According to Judge Battaglia, “The fifty-one claims alleged in the FACC can be categorized into nine sub-groups: (1) negligence;… More

Federal Judge Rules NSA Phone Record Collection Likely Unconstitutional

In a 68 page order issued earlier today, a federal district court judge ruled in favor of five plaintiffs challenging the NSA’s collection of phone record information, finding that the plaintiffs:

  • “have standing to challenge the constitutionality of the Government’s bulk collection and querying of phone records metadata”;
  • “have demonstrated a substantial likelihood of success on the merits of their Fourth Amendment claim”;…
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Check Your Technology at the Door

Recent news of government monitoring of phone calls and emails, both within the U.S. and abroad, has caused some to reexamine their technological companions.  Many are beginning to ask, when highly confidential and sensitive information is being discussed, should our seemingly indispensable technology be checked at the door?

This month, the British government began banning the presence of iPads at certain Cabinet meetings over concerns that the devices could contain viruses that would allow third parties to take control of the microphone and transmit recorded audio. … More

iPhone’s Fingerprint Scanner Raises Privacy and Security Concerns

Apple’s latest iteration of the iPhone (the iPhone 5S) went on sale last Friday.  The phone contains a new feature called Touch ID, which allows iPhone owners to unlock and purchase content from Apple’s online store using a fingerprint reader housed in the iPhone’s home button.  As expected, Apple’s use of biometric authentication has raised a number of security and privacy concerns among the public. … More

More on President Obama’s Executive Order on Cybersecurity

On February 12, 2013, President Obama signed an executive order entitled “Improving Critical Infrastructure Cybersecurity.”  The Order has two key components.

First, the Attorney General, the Secretary of Homeland Security and the Director of National Intelligence must ensure timely production of unclassified reports of cyber threats and must rapidly disseminate the reports to the targeted entities.

Second, the National Institute of Standards and Technology (“NIST”),… More

Administration Rolls Out Its New Cybersecurity Policy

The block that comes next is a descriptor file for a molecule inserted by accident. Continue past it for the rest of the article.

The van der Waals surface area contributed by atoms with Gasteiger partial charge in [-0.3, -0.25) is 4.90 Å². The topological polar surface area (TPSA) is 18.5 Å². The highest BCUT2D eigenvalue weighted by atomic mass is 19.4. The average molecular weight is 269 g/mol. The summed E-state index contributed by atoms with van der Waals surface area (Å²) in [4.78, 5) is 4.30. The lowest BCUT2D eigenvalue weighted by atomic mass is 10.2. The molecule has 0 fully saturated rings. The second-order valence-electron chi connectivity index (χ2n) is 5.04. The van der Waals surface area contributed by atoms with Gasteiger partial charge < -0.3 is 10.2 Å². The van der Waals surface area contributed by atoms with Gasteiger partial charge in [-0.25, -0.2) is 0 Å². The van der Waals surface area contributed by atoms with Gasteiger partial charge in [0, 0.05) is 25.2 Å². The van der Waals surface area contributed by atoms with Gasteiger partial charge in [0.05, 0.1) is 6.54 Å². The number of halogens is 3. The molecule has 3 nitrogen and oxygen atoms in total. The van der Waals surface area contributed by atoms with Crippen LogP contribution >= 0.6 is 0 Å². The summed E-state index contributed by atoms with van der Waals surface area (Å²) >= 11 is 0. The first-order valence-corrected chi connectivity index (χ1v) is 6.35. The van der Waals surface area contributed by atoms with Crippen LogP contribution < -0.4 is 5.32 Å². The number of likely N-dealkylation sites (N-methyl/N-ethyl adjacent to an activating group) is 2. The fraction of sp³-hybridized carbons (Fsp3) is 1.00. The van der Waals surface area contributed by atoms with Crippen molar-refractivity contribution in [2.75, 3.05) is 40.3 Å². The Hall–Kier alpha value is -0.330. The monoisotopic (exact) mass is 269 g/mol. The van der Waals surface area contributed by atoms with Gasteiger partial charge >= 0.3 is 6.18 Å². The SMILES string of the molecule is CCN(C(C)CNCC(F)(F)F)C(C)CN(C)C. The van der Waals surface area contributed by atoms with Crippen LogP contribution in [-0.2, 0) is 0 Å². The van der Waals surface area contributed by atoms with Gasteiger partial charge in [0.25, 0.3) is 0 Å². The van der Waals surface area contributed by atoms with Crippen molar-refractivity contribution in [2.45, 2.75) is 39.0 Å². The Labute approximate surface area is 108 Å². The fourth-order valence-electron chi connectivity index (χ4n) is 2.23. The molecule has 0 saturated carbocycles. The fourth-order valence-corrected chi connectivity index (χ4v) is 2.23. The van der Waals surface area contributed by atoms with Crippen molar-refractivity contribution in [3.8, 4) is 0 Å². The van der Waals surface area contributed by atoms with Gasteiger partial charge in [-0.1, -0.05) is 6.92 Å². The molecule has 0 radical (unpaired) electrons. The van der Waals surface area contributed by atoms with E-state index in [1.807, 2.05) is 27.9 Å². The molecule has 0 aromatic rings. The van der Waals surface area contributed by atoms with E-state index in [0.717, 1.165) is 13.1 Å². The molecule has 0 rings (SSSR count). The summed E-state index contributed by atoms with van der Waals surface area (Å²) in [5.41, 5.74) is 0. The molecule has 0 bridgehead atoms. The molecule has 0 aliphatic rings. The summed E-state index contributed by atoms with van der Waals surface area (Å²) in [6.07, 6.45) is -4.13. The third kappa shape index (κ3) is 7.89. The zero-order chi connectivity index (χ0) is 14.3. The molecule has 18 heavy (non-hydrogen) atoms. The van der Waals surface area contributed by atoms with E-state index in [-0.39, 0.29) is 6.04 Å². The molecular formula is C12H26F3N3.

Yesterday President Obama signed an executive order directing federal agencies to develop voluntary best cyber security practices for key industry sectors and to create a system for broader public-private information sharing, and today administration officials have been speaking at an event highlighting the order. The Order places primary responsibility for managing cyber security in the hands of the Department of Homeland Security. Under the Order, the government will also be identifying baseline data and systems requirements for the government to allow the exchange of information and intelligence,… More

Pentagon to Increase Cybersecurity Force More than Five Times Current Size

In a recent article, the Washington Post reported that “The Pentagon has approved a major expansion of its cybersecurity force over the next several years, increasing its size more than fivefold to bolster the nation’s ability to defend critical computer systems and conduct offensive computer operations against foreign adversaries.”

The Pentagon’s plan would create three types of forces under the Cyber Command:

  • “national mission forces” to protect computer systems that undergird electrical grids,…
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Should You Trust Your Network to a Chinese Company?

A recent article in The Economist questions whether it is safe and secure to trust a company’s computer network to a Chinese company. The specific concern in that The Economist article related to “a Chinese company with connections to the Chinese government and the People’s Liberation Army (PLA)” that would be providing services inside the corporate firewall.  An unnamed former member of the U.S. Joint Chief of Staffs minced no words about this: “We’d be crazy to let [that Chinese company] on our networks,… More

White House States Support for Sen. Lieberman’s Cybersecurity Act of 2012

The Obama Administration officially put its weight behind Sen. Lieberman’s Cybersecurity Act of 2012, with the issuance of the following Statement of Administration Policy:

STATEMENT OF ADMINISTRATION POLICY

S. 3414 – Cybersecurity Act of 2012

(Sen. Lieberman, I-CT, and 4 cosponsors)

The Administration strongly supports Senate passage of S. 3414, the Cybersecurity Act of 2012. While lacking some of the key provisions of earlier bills,… More

A Few Thoughts from Deputy Undersecretary for Cybersecurity, Mark Weatherford, Department of Homeland Security